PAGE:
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The Message in Fahrenheit 451 by Ray Bradbury Essay

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I. Introduction
Ray Bradbury felt as though our society veered towards destruction. During the time period that he wrote Fahrenheit 451, the Holocaust and Communism spread throughout the globe. The spread of this gruesome genocide and feared system caused America to become a nation of little privacy and a plethora of accusations. McCarthy, the “senator form Wisconsin” (Vol) ability to ruin American lives was made possible by “the country’s general mood of insecurity and political paranoia following the triumphant conclusion of World War II” (Vol). Communist dominance in Eastern Europe and China caused “rumors” of “communist spies active in Canada” (Over) which led to “a frenzy to eliminate any ideas suspected of socialist or communist leanings, and as a result some ninety mostly harmless or even useful organizations were listed by the U.S. attorney general as wellsprings of communist doctrine” (Over). Along with this frenzy and list came “McCarthy’s infamous Permanent Subcommittee on Investigations of the Senate Committee on Government Operations, aided by the FBI” which “held hearings to investigate persons with alleged ties to the Communist Party” (Vol). Sadly, “once an individual was brought up before the Permanent Subcommittee on Investigations…it was virtually impossible for them to defend themselves, and thousands of people—notably show business figures, writers, artists, and academics—either lost their jobs as a result, or were placed on blacklists that guaranteed they would no longer be able to find employment” (Vol). This investigation ruined innocent lives as it deprived many others of a free life. Along with the invasion of privacy, rights were violated:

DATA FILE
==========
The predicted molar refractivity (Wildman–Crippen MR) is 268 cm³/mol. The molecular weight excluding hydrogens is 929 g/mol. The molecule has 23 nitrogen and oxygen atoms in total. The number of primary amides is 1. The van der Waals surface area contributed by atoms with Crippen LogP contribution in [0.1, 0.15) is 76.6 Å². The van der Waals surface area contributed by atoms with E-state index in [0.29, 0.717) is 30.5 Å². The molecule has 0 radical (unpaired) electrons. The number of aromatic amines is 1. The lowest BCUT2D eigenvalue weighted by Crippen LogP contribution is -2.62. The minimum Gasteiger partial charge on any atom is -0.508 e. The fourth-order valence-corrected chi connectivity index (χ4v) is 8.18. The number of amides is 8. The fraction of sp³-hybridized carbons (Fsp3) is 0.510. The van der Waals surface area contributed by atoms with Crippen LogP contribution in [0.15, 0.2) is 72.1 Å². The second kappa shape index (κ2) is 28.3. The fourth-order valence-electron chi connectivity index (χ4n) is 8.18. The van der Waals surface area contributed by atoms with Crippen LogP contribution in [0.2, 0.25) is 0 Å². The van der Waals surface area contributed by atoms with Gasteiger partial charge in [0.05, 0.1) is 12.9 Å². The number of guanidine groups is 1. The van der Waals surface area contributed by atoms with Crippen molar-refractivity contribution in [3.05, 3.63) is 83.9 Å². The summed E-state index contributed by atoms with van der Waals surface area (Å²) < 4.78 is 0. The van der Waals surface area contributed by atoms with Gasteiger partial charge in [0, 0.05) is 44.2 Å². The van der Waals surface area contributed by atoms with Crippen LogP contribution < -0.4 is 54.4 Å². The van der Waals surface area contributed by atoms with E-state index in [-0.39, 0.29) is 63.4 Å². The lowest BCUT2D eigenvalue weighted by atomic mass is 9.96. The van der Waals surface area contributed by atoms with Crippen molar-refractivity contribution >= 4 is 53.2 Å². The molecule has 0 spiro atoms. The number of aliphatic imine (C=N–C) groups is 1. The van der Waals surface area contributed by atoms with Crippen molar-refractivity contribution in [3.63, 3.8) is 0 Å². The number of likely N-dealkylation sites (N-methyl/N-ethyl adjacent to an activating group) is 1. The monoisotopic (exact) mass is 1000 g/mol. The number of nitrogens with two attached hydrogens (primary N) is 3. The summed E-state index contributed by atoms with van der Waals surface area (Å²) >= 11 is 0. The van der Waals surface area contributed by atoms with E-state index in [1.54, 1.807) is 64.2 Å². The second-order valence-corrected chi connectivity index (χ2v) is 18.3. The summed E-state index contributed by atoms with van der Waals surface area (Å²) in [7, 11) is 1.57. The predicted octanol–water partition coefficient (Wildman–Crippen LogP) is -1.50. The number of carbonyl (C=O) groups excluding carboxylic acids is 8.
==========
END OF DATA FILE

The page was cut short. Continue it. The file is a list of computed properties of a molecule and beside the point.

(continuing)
The U.S. government responded to its fear of growing communist...


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.... 31 Jan. 2011.

“Overview: Fahrenheit 451: the Temperature at which Books Burn.” Literature and Its times: Profiles of 300 Notable Literary Works and the Historical Events that Influenced Them. Joyce Moss and George Wilson. Vol. 5: Civil Rights Movements to Future Times (1960-2000). Detroit: Gale, 1997. Literature Resource Center. Web. 14 Feb. 2011.

Reid, Robin Anne. "5." Ray Bradbury: a Critical Companion. Westport, CT: Greenwood, 2000. 53-62. Print.

Sisario, Peter “A study of the Allusions in Bradbury’s Fahrenheit 451.” English Journal 59.2 (Feb. 1970): 201-205. Rpt. In Contemporary Literary Criticism. Ed. Deborah A. Stanley. Vol. 98. Detroit: Gale Research, 1997. Literature Resource Center. Web. 31 Jan. 2011.

Sterling, Bruce. “Major Science Fiction Themes: Utopias and Dystopias.” Britannica Online Encyclopedia. Web. 26 Jan. 2011.


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